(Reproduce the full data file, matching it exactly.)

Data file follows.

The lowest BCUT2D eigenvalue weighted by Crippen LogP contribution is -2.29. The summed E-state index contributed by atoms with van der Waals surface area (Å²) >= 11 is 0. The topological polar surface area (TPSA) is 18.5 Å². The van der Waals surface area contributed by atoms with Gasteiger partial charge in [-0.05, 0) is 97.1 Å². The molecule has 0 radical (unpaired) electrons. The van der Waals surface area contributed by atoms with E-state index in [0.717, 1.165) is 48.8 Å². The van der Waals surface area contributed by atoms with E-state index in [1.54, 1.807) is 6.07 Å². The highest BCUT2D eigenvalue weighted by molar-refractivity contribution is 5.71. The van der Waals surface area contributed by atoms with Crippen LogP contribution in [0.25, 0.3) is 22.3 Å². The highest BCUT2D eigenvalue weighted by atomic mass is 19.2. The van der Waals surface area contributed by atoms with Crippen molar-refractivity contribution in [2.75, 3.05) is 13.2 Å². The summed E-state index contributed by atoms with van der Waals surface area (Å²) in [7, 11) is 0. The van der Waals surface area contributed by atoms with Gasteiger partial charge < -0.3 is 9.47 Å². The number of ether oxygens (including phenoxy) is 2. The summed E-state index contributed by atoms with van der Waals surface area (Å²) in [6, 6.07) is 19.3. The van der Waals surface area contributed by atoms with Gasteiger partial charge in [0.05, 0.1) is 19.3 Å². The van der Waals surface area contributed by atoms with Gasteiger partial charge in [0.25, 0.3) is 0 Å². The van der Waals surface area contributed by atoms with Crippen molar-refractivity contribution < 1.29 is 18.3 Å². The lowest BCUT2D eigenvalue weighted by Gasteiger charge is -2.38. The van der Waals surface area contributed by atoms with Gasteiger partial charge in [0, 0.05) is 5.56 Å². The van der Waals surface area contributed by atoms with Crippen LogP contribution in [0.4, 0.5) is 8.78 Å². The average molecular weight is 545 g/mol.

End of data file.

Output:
The lowest BCUT2D eigenvalue weighted by Crippen LogP contribution is -2.29. The summed E-state index contributed by atoms with van der Waals surface area (Å²) >= 11 is 0. The topological polar surface area (TPSA) is 18.5 Å². The van der Waals surface area contributed by atoms with Gasteiger partial charge in [-0.05, 0) is 97.1 Å². The molecule has 0 radical (unpaired) electrons. The van der Waals surface area contributed by atoms with E-state index in [0.717, 1.165) is 48.8 Å². The van der Waals surface area contributed by atoms with E-state index in [1.54, 1.807) is 6.07 Å². The highest BCUT2D eigenvalue weighted by molar-refractivity contribution is 5.71. The van der Waals surface area contributed by atoms with Crippen LogP contribution in [0.25, 0.3) is 22.3 Å². The highest BCUT2D eigenvalue weighted by atomic mass is 19.2. The van der Waals surface area contributed by atoms with Crippen molar-refractivity contribution in [2.75, 3.05) is 13.2 Å². The summed E-state index contributed by atoms with van der Waals surface area (Å²) in [7, 11) is 0. The van der Waals surface area contributed by atoms with Gasteiger partial charge < -0.3 is 9.47 Å². The number of ether oxygens (including phenoxy) is 2. The summed E-state index contributed by atoms with van der Waals surface area (Å²) in [6, 6.07) is 19.3. The van der Waals surface area contributed by atoms with Gasteiger partial charge in [0.05, 0.1) is 19.3 Å². The van der Waals surface area contributed by atoms with Gasteiger partial charge in [0.25, 0.3) is 0 Å². The van der Waals surface area contributed by atoms with Crippen molar-refractivity contribution < 1.29 is 18.3 Å². The lowest BCUT2D eigenvalue weighted by Gasteiger charge is -2.38. The van der Waals surface area contributed by atoms with Gasteiger partial charge in [0, 0.05) is 5.56 Å². The van der Waals surface area contributed by atoms with Crippen LogP contribution in [0.4, 0.5) is 8.78 Å². The average molecular weight is 545 g/mol.